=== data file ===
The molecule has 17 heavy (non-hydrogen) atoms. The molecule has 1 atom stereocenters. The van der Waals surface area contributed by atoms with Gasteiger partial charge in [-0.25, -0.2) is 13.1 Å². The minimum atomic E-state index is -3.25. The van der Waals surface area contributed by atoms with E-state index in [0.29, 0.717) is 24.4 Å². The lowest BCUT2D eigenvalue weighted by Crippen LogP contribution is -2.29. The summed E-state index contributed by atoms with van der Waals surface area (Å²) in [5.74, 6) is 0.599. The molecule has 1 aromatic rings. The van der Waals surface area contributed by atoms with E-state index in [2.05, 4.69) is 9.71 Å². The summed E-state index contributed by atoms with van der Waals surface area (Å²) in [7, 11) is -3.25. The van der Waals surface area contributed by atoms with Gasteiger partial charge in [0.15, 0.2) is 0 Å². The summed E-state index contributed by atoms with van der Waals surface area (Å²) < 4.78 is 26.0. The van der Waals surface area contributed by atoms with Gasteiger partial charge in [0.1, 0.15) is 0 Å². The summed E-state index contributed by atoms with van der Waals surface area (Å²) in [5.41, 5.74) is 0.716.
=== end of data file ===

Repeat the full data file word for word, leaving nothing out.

The molecule has 17 heavy (non-hydrogen) atoms. The molecule has 1 atom stereocenters. The van der Waals surface area contributed by atoms with Gasteiger partial charge in [-0.25, -0.2) is 13.1 Å². The minimum atomic E-state index is -3.25. The van der Waals surface area contributed by atoms with E-state index in [0.29, 0.717) is 24.4 Å². The lowest BCUT2D eigenvalue weighted by Crippen LogP contribution is -2.29. The summed E-state index contributed by atoms with van der Waals surface area (Å²) in [5.74, 6) is 0.599. The molecule has 1 aromatic rings. The van der Waals surface area contributed by atoms with E-state index in [2.05, 4.69) is 9.71 Å². The summed E-state index contributed by atoms with van der Waals surface area (Å²) in [7, 11) is -3.25. The van der Waals surface area contributed by atoms with Gasteiger partial charge in [0.15, 0.2) is 0 Å². The summed E-state index contributed by atoms with van der Waals surface area (Å²) < 4.78 is 26.0. The van der Waals surface area contributed by atoms with Gasteiger partial charge in [0.1, 0.15) is 0 Å². The summed E-state index contributed by atoms with van der Waals surface area (Å²) in [5.41, 5.74) is 0.716.